Review: Supporting the debut album from Italian heavy-hitters Numa Crew, this five-track sampler showcases their diversity to the next level. First off, dancehall legend Mr. Lexx comes correct with a heavy vocal delivery on the high-powered "Kill the Whole a Dem". Proper bashment beats and legendary vocal style make this one a solid pick for dancehall reggae DJs everywhere. "Bass Hater" featuring rising star Dub FX, references classic drum & bass and hip hop hybrids, while "Control" is a steady half-time, minimal hip hop-infused track, laden with dub delays and circling synths. "Impossible" is proper jungle with skanking keys, heavy sub bass and classic breaks and finally, "B.M.X" leads off with pitched strings and digitised melodies that become quickly surrounded by heavy 808 sub pressure. High diversity, low-end sounds.
Review: Lining up for their first LP since they emerged in 2005, Florence's Numa Crew are the latest lethal addition to Liondub International's family. As pioneers of the scene in Italy, their sound explores all aspects of global bass music including reggae, dubstep, jungle, and hip hop. New Underground Massive Alliance bursts out of the gates as a take-no-prisoners affair, rolling rugged Coki-style bass grunge, burning dancehall, proper jungle, and a slew of vocal guests including Mellow Mood, MC Kwality, Kg Man and more into a high-potency herbal cocktail for the global bass music massive. Mellow to dirty, sweet to breakneck, this is a collection for the true heads.
Review: The first volume of remixes to come from Numa Crew's 2014 debut album New Underground Massive Alliance, Liondub take the skank-spanked opening tracks and commission a brace of on-point versions. "Impossible" version highlights include the classic bubble-bass jungle flare of Brian Brainstorm's twist, the sheets of overwhelming distorted bass on Samy Nicks' shake-up and Numa Crew's own dubwise strip down. "Kill A Whole A Dem" version highlights come from none than Vadim (piano-wise hook with Nextmen levels of funk), Serial Killaz (hype-charged steppery) and Upgrade (straight-up unashamed dancefloor hair-raising). As far as remix packages go, they don't get much heftier.
Review: Version excursion: Liondub return to Numa Crew's 2014 album and issue a selection of on-point artists with remix orders. The sharp steppy jump-up of "Bass Hater" gets an added muscular murking from Sub Killaz, a classic jungle roll from Brian Brainstorm and a heads-down growl twist from Samy Nicks. Meanwhile on the dubstep side of Numa Crew's output, "Control" enjoys even more remixes from the likes of Piezo & D Operation Drop (rolling paranoia vibes that border on thoroughbred techno), Lost City (mystic dancehall business) Badjokes (dark style breaks), Liondub (grimy skanks with added voicing from Dirty Smirks) and Meeku (classic jungle Omni Trio feels) Genuinely something for everyone here.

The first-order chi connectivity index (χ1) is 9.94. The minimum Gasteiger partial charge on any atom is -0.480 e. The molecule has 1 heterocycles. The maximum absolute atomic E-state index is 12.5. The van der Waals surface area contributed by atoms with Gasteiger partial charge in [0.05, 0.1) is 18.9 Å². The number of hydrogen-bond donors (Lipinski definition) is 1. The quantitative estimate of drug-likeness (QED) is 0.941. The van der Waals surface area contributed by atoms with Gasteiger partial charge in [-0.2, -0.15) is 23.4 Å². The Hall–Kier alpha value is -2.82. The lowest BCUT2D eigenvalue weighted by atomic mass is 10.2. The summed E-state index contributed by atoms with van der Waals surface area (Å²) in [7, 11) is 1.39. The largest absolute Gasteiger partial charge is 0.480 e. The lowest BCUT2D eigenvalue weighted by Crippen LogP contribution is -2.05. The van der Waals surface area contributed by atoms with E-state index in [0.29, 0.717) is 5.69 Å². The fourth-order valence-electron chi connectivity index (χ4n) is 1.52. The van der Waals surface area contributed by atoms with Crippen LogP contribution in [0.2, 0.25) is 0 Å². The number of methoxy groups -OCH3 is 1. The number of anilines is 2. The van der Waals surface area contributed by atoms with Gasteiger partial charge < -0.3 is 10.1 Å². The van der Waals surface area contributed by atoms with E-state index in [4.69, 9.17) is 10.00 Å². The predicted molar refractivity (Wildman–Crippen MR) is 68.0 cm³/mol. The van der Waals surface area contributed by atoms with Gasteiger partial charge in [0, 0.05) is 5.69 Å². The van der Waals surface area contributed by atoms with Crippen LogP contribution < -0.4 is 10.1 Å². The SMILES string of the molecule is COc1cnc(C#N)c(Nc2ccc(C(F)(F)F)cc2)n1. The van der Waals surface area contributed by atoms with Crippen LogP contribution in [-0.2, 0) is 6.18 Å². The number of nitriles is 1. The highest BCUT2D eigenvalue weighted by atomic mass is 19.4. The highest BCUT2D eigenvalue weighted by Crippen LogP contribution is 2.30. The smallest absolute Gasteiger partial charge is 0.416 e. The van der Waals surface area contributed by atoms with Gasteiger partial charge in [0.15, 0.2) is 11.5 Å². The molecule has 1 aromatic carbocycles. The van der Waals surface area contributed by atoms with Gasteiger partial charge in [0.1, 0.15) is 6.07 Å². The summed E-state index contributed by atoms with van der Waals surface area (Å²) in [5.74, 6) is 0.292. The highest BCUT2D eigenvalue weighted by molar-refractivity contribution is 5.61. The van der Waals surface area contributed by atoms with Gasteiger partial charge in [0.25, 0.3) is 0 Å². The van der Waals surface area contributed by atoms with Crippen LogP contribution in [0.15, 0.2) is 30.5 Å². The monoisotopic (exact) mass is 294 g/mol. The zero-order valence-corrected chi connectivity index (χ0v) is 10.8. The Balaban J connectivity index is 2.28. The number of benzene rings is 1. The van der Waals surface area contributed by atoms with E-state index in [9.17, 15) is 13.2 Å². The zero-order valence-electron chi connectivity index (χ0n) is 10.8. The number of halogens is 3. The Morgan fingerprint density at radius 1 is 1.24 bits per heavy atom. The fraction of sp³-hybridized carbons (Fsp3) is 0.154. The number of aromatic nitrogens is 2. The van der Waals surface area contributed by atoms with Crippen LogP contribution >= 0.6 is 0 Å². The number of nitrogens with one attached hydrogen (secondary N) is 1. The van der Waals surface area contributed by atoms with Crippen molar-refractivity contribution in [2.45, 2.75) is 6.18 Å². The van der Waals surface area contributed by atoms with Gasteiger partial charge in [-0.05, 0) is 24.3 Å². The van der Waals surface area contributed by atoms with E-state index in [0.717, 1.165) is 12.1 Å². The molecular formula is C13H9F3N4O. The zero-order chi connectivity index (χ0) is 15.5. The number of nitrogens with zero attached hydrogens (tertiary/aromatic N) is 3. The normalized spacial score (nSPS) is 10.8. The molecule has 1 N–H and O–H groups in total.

Review: Featuring album lead-off track "Impossible" and the dark hip-hop & dancehall hybrid "Control" with Robert Dallas on the mic, "Impossible" starts off with sweet vocals and skanking keyboards. "Control" features Kwality on the microphone in a half-time hip hop style, laden with dub effects and circling synthesizers. Contrast comes from Kwality's dancehall-style vocals flowing around the sparse drums while getting wrapped into the delay effects that run through the center of the production. Showcasing two contrasting sides of the Numa Crew on this deadly drop, Liondub is bringing International pressure on the bass scene for 2014.
Review: Legendary reggae and dancehall vocalist Johnny Osbourne has been one of the most distinctive voices on the roots reggae scene since the late 70s. Combine his perfect pipes with Toronto's original jungle henchman Marcus Visionary and you end up with a totally tropical drum and bass insta-classic in a rub-a-dub style. Marcus has chosen to release two versions of this banger on Liondub International, and it's not hard to see why; the virtual flip sees the original dubplate version gain a meaner work-over for 2013, adding an edge that will surely have dancefloors skanking from here to Kingston. A little bit a sunshine for us all.
Review: Liondub isn't messing around with this one - the label has invited the legendary Johnny Osbourne to the fold for this swinging slice of authentic jungle. Harmonic, sweet-toned and warm as toast, Osbourne's ode to the raving crew is crystalline and, with enough air time at the raves, will be very easy to sing along to. For more Marcus and less Johnny jump on the bubbly dub version. Bona fide jungle business.